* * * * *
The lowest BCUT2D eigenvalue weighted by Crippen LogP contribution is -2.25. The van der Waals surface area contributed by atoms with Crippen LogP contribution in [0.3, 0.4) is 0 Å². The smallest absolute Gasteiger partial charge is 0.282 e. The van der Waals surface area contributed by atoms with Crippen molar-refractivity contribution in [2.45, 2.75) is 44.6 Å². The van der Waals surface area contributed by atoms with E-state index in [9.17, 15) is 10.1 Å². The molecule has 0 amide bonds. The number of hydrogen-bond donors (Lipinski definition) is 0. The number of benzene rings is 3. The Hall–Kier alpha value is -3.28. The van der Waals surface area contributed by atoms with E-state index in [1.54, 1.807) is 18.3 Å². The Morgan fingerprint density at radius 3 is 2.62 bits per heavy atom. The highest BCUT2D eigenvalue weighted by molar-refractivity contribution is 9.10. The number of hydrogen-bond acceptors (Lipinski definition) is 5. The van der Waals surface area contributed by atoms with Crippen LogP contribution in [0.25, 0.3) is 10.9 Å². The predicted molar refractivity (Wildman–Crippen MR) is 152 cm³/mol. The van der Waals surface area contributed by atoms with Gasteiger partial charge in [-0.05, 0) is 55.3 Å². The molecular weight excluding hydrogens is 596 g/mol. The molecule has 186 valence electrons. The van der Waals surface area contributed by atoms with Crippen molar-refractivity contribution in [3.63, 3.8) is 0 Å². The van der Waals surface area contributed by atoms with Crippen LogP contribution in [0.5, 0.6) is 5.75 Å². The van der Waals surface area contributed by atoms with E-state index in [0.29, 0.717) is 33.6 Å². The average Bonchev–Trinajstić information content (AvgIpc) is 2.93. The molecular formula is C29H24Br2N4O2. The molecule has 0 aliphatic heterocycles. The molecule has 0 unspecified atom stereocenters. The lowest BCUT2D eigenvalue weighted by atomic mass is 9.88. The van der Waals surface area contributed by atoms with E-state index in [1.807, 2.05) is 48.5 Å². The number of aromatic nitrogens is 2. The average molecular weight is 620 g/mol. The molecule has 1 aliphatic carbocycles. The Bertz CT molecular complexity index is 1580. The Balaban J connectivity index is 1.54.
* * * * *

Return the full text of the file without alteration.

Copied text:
The lowest BCUT2D eigenvalue weighted by Crippen LogP contribution is -2.25. The van der Waals surface area contributed by atoms with Crippen LogP contribution in [0.3, 0.4) is 0 Å². The smallest absolute Gasteiger partial charge is 0.282 e. The van der Waals surface area contributed by atoms with Crippen molar-refractivity contribution in [2.45, 2.75) is 44.6 Å². The van der Waals surface area contributed by atoms with E-state index in [9.17, 15) is 10.1 Å². The molecule has 0 amide bonds. The number of hydrogen-bond donors (Lipinski definition) is 0. The number of benzene rings is 3. The Hall–Kier alpha value is -3.28. The van der Waals surface area contributed by atoms with E-state index in [1.54, 1.807) is 18.3 Å². The Morgan fingerprint density at radius 3 is 2.62 bits per heavy atom. The highest BCUT2D eigenvalue weighted by molar-refractivity contribution is 9.10. The number of hydrogen-bond acceptors (Lipinski definition) is 5. The van der Waals surface area contributed by atoms with Crippen LogP contribution in [0.25, 0.3) is 10.9 Å². The predicted molar refractivity (Wildman–Crippen MR) is 152 cm³/mol. The van der Waals surface area contributed by atoms with Gasteiger partial charge in [-0.05, 0) is 55.3 Å². The molecular weight excluding hydrogens is 596 g/mol. The molecule has 186 valence electrons. The van der Waals surface area contributed by atoms with Crippen molar-refractivity contribution in [3.63, 3.8) is 0 Å². The van der Waals surface area contributed by atoms with Crippen LogP contribution in [0.5, 0.6) is 5.75 Å². The van der Waals surface area contributed by atoms with E-state index in [0.29, 0.717) is 33.6 Å². The average Bonchev–Trinajstić information content (AvgIpc) is 2.93. The molecular formula is C29H24Br2N4O2. The molecule has 0 aliphatic heterocycles. The molecule has 0 unspecified atom stereocenters. The lowest BCUT2D eigenvalue weighted by atomic mass is 9.88. The van der Waals surface area contributed by atoms with E-state index in [1.807, 2.05) is 48.5 Å². The number of aromatic nitrogens is 2. The average molecular weight is 620 g/mol. The molecule has 1 aliphatic carbocycles. The Bertz CT molecular complexity index is 1580. The Balaban J connectivity index is 1.54.